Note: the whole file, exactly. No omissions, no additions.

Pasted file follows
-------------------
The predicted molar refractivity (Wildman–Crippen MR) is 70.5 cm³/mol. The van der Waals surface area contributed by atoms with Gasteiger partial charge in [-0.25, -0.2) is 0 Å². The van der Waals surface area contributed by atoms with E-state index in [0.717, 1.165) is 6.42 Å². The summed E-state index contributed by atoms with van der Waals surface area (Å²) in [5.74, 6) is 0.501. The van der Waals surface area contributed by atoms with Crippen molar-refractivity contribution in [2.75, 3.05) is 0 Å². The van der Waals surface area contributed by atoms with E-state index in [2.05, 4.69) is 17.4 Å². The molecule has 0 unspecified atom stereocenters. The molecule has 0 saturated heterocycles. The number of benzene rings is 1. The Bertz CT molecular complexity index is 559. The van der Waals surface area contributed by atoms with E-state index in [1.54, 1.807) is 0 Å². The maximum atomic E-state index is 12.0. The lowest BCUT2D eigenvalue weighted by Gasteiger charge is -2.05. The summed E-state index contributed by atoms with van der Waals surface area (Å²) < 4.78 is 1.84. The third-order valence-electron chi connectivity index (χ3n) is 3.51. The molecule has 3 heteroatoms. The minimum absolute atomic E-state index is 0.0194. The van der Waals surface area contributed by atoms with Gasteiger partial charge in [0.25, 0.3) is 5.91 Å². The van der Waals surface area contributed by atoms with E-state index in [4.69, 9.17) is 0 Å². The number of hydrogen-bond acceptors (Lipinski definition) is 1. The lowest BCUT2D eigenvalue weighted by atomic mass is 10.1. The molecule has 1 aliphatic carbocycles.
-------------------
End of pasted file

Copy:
The predicted molar refractivity (Wildman–Crippen MR) is 70.5 cm³/mol. The van der Waals surface area contributed by atoms with Gasteiger partial charge in [-0.25, -0.2) is 0 Å². The van der Waals surface area contributed by atoms with E-state index in [0.717, 1.165) is 6.42 Å². The summed E-state index contributed by atoms with van der Waals surface area (Å²) in [5.74, 6) is 0.501. The van der Waals surface area contributed by atoms with Crippen molar-refractivity contribution in [2.75, 3.05) is 0 Å². The van der Waals surface area contributed by atoms with E-state index in [2.05, 4.69) is 17.4 Å². The molecule has 0 unspecified atom stereocenters. The molecule has 0 saturated heterocycles. The number of benzene rings is 1. The Bertz CT molecular complexity index is 559. The van der Waals surface area contributed by atoms with E-state index in [1.54, 1.807) is 0 Å². The maximum atomic E-state index is 12.0. The lowest BCUT2D eigenvalue weighted by Gasteiger charge is -2.05. The summed E-state index contributed by atoms with van der Waals surface area (Å²) < 4.78 is 1.84. The third-order valence-electron chi connectivity index (χ3n) is 3.51. The molecule has 3 heteroatoms. The minimum absolute atomic E-state index is 0.0194. The van der Waals surface area contributed by atoms with Gasteiger partial charge in [0.25, 0.3) is 5.91 Å². The van der Waals surface area contributed by atoms with E-state index in [4.69, 9.17) is 0 Å². The number of hydrogen-bond acceptors (Lipinski definition) is 1. The lowest BCUT2D eigenvalue weighted by atomic mass is 10.1. The molecule has 1 aliphatic carbocycles.